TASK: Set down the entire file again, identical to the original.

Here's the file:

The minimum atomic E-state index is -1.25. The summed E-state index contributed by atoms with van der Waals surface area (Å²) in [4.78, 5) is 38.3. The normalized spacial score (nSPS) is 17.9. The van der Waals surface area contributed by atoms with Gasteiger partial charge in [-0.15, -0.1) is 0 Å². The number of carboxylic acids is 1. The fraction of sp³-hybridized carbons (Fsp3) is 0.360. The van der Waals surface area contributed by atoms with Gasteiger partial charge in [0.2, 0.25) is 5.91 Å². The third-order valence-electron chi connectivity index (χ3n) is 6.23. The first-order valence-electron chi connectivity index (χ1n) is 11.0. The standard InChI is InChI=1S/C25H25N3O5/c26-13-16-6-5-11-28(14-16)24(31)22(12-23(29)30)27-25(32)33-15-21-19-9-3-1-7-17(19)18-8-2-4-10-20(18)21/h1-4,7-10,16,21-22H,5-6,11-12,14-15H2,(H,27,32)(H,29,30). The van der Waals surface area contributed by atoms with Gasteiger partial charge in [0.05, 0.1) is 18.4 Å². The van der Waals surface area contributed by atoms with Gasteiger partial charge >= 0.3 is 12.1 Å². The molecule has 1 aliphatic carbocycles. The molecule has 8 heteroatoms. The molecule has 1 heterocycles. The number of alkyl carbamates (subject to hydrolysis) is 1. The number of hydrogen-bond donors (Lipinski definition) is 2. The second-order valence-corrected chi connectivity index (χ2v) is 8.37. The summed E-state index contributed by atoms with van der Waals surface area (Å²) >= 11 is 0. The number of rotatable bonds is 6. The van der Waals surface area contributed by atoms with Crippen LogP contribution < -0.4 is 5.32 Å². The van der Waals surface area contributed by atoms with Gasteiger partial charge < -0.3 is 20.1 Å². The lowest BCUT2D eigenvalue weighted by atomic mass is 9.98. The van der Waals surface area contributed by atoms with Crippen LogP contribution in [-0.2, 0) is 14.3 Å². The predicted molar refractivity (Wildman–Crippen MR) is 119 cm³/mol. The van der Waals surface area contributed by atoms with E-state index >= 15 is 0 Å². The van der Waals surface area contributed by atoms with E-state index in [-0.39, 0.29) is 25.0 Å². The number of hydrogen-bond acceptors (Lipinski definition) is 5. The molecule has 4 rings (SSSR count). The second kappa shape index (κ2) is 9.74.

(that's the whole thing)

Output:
The minimum atomic E-state index is -1.25. The summed E-state index contributed by atoms with van der Waals surface area (Å²) in [4.78, 5) is 38.3. The normalized spacial score (nSPS) is 17.9. The van der Waals surface area contributed by atoms with Gasteiger partial charge in [-0.15, -0.1) is 0 Å². The number of carboxylic acids is 1. The fraction of sp³-hybridized carbons (Fsp3) is 0.360. The van der Waals surface area contributed by atoms with Gasteiger partial charge in [0.2, 0.25) is 5.91 Å². The third-order valence-electron chi connectivity index (χ3n) is 6.23. The first-order valence-electron chi connectivity index (χ1n) is 11.0. The standard InChI is InChI=1S/C25H25N3O5/c26-13-16-6-5-11-28(14-16)24(31)22(12-23(29)30)27-25(32)33-15-21-19-9-3-1-7-17(19)18-8-2-4-10-20(18)21/h1-4,7-10,16,21-22H,5-6,11-12,14-15H2,(H,27,32)(H,29,30). The van der Waals surface area contributed by atoms with Gasteiger partial charge in [0.05, 0.1) is 18.4 Å². The van der Waals surface area contributed by atoms with Gasteiger partial charge >= 0.3 is 12.1 Å². The molecule has 1 aliphatic carbocycles. The molecule has 8 heteroatoms. The molecule has 1 heterocycles. The number of alkyl carbamates (subject to hydrolysis) is 1. The number of hydrogen-bond donors (Lipinski definition) is 2. The second-order valence-corrected chi connectivity index (χ2v) is 8.37. The summed E-state index contributed by atoms with van der Waals surface area (Å²) >= 11 is 0. The number of rotatable bonds is 6. The van der Waals surface area contributed by atoms with Crippen LogP contribution < -0.4 is 5.32 Å². The van der Waals surface area contributed by atoms with Gasteiger partial charge < -0.3 is 20.1 Å². The lowest BCUT2D eigenvalue weighted by atomic mass is 9.98. The van der Waals surface area contributed by atoms with Crippen LogP contribution in [-0.2, 0) is 14.3 Å². The predicted molar refractivity (Wildman–Crippen MR) is 119 cm³/mol. The van der Waals surface area contributed by atoms with E-state index >= 15 is 0 Å². The van der Waals surface area contributed by atoms with E-state index in [-0.39, 0.29) is 25.0 Å². The number of hydrogen-bond acceptors (Lipinski definition) is 5. The molecule has 4 rings (SSSR count). The second kappa shape index (κ2) is 9.74.